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Leaves In The Life Of An Idler
by [?]

“It is not good for man to live alone;” and you dream of another to share the rapture your wild fancy has created.

Your Haidee is pure. Her form has rather the statuesque roundness of Psyche than the luxurious excess of Venus. Timid, yet not tremulous, graceful even to delicacy, coquettish in outline, her beauty is formed for smiles. She is a still-eyed Xenobi, but knows nothing of Passion with disheveled locks, divine frenzy, and fiery grasp. She is your friend and comforter; and you are the strong rock her helplessness clings to. Your uncouth manner softens as you behold her troubled look. You become kind and considerate. You watch with pity the pinched faces of anxiety that pass before you. You cheer the little beggar, and give him of your abundance. Unhappy wanderer! he has started early on his wretched pilgrimage for bread. “Your heart, enlarged by its new sympathy with one, grows bountiful to all.” The fragrant smoke curls in heavier clouds, and is wafted imperceptibly into the darkness. Ah, Arthur Granger! Arthur Granger! you are dreaming impossibilities, as the man athirst dreams of flowing waters.

“Love has lost its wings of heavenly azure with which it soared light as a lark into the empyrean, and now grovels on the earth, weighed down by the burden of red gold.”

How well I recollect that warm, balmy March morning! My mother had sent me to Paris about six months before, to read law with an old relative. Of course I was delighted; but that day I felt tired of the dull routine of my life, and longed for the green fields, waving trees, and wild mountain-torrents of my home. I was walking slowly down the street, thinking gloomily of the labors of another day, and she was standing near a school-house door, intently occupied in giving some directions to an old soldier. In my whole life I do not think I ever saw a more beautiful creature. The airiness of the lithe little figure, the playfulness in the nod of the graceful head, the look of joyous innocence on that perfect face, flitted through my mind like a bright ray of sunshine during the entire day. Every morning, for years after, I met that child; and every morning her beaming smile cheered my young life like a glimpse of heaven. I never spoke to her; it was a long time before she even knew of my existence; but by-and-by I noticed a quizzical expression come over the old man’s face, and I saw her features warm with a faint flush of recognition. How many dreams I based on that slight fabric! Of course I discovered her name; and of course I learned that her father was very rich; but what was that to me? With what pride did I gaze at his name in huge gilt letters on a great warehouse near us, and what wonderful little gothic cottages did I build on the strength of the “and Son” that would shortly be added to it! The long nights with my cousin became less wearisome. I could hear the dull creaking of the letter-press, and see him sit poring over his writing, quite patiently. When the organ-grinder stopped on the corner and played “Make me no gaudy chaplet,” I did not long to rush into the streets, for I had her to think about. When the clock struck eleven, and my cousin, with his peculiar “phew!” commenced another letter, I looked on quite calmly, and began the construction of another cottage. Of course there were rainy days, and Thursdays that were ages to me; and there were Christmas holidays, and long, hot vacations, that she did not come; but September brought back the radiant face, and I worshiped on.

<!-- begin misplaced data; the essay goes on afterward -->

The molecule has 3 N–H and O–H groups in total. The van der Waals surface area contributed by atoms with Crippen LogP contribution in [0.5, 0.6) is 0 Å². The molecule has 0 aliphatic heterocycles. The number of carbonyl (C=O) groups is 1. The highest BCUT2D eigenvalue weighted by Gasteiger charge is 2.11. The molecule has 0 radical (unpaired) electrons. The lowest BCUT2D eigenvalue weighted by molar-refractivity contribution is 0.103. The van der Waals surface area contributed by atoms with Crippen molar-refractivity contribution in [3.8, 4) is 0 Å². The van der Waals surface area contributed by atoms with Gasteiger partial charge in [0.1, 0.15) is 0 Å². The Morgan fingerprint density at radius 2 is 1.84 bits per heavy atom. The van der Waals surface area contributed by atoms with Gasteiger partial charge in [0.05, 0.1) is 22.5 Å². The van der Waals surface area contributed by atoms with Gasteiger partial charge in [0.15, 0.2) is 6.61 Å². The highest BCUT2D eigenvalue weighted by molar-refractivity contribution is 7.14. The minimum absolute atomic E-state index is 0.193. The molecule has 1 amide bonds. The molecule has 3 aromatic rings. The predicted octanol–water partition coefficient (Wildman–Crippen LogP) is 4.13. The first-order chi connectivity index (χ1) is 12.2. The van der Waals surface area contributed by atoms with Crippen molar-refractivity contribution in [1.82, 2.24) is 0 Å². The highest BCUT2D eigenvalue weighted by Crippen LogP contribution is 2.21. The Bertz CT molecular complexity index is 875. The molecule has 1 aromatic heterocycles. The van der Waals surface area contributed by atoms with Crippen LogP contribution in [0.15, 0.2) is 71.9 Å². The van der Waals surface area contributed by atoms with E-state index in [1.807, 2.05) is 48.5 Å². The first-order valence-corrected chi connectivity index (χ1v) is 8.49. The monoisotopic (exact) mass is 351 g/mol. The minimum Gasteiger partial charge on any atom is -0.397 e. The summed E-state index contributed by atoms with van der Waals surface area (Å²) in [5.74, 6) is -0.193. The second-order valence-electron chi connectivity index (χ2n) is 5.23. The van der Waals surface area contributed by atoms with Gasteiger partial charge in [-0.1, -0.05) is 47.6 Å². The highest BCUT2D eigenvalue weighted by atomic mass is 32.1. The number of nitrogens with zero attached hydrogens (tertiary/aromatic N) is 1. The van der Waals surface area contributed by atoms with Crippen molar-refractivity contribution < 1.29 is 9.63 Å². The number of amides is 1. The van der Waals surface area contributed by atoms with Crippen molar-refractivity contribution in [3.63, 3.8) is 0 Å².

Gradually I noticed a change in her dress. She wore little lace collars, and bright ribbons I had not seen before; and sometimes she carried a little bouquet of violets, with a white rosebud in the center. As she grew older, I had many rivals. Gallant youths, brave in broadcloth and beavers, followed by dozens the Picciola I had watched so tenderly. How proudly I passed them by! and how I sneered at the thought of their understanding her!